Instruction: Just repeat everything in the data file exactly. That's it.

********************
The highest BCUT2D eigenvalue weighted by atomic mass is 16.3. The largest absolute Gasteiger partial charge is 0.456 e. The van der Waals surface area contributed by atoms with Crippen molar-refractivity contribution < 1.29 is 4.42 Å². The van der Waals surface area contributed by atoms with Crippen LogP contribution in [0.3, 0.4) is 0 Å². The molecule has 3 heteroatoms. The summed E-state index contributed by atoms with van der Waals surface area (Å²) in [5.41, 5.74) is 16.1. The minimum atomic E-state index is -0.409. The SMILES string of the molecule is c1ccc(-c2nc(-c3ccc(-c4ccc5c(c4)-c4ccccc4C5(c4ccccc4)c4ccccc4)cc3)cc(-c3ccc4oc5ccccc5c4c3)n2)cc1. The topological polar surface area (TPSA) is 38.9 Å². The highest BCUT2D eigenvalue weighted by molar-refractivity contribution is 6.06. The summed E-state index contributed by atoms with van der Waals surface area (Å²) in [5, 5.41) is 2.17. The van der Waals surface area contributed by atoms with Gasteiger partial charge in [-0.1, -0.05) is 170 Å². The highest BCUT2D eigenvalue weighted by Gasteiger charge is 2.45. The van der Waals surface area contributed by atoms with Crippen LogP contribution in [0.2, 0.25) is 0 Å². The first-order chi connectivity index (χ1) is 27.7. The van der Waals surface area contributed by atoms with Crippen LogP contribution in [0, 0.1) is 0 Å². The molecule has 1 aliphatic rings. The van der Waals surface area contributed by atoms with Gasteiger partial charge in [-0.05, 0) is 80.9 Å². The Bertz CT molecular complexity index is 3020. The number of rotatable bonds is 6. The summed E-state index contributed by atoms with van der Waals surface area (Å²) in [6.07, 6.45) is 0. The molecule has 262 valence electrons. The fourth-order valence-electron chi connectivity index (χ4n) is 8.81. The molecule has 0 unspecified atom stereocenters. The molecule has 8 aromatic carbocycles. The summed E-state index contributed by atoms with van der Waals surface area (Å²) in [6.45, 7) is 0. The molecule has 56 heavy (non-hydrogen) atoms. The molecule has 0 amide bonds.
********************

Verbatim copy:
The highest BCUT2D eigenvalue weighted by atomic mass is 16.3. The largest absolute Gasteiger partial charge is 0.456 e. The van der Waals surface area contributed by atoms with Crippen molar-refractivity contribution < 1.29 is 4.42 Å². The van der Waals surface area contributed by atoms with Crippen LogP contribution in [0.3, 0.4) is 0 Å². The molecule has 3 heteroatoms. The summed E-state index contributed by atoms with van der Waals surface area (Å²) in [5.41, 5.74) is 16.1. The minimum atomic E-state index is -0.409. The SMILES string of the molecule is c1ccc(-c2nc(-c3ccc(-c4ccc5c(c4)-c4ccccc4C5(c4ccccc4)c4ccccc4)cc3)cc(-c3ccc4oc5ccccc5c4c3)n2)cc1. The topological polar surface area (TPSA) is 38.9 Å². The highest BCUT2D eigenvalue weighted by molar-refractivity contribution is 6.06. The summed E-state index contributed by atoms with van der Waals surface area (Å²) in [5, 5.41) is 2.17. The van der Waals surface area contributed by atoms with Gasteiger partial charge in [-0.1, -0.05) is 170 Å². The highest BCUT2D eigenvalue weighted by Gasteiger charge is 2.45. The van der Waals surface area contributed by atoms with Crippen LogP contribution in [0.2, 0.25) is 0 Å². The first-order chi connectivity index (χ1) is 27.7. The van der Waals surface area contributed by atoms with Crippen LogP contribution in [0, 0.1) is 0 Å². The molecule has 1 aliphatic rings. The van der Waals surface area contributed by atoms with Gasteiger partial charge in [-0.05, 0) is 80.9 Å². The Bertz CT molecular complexity index is 3020. The number of rotatable bonds is 6. The summed E-state index contributed by atoms with van der Waals surface area (Å²) in [6.07, 6.45) is 0. The molecule has 262 valence electrons. The fourth-order valence-electron chi connectivity index (χ4n) is 8.81. The molecule has 0 unspecified atom stereocenters. The molecule has 8 aromatic carbocycles. The summed E-state index contributed by atoms with van der Waals surface area (Å²) in [6.45, 7) is 0. The molecule has 56 heavy (non-hydrogen) atoms. The molecule has 0 amide bonds.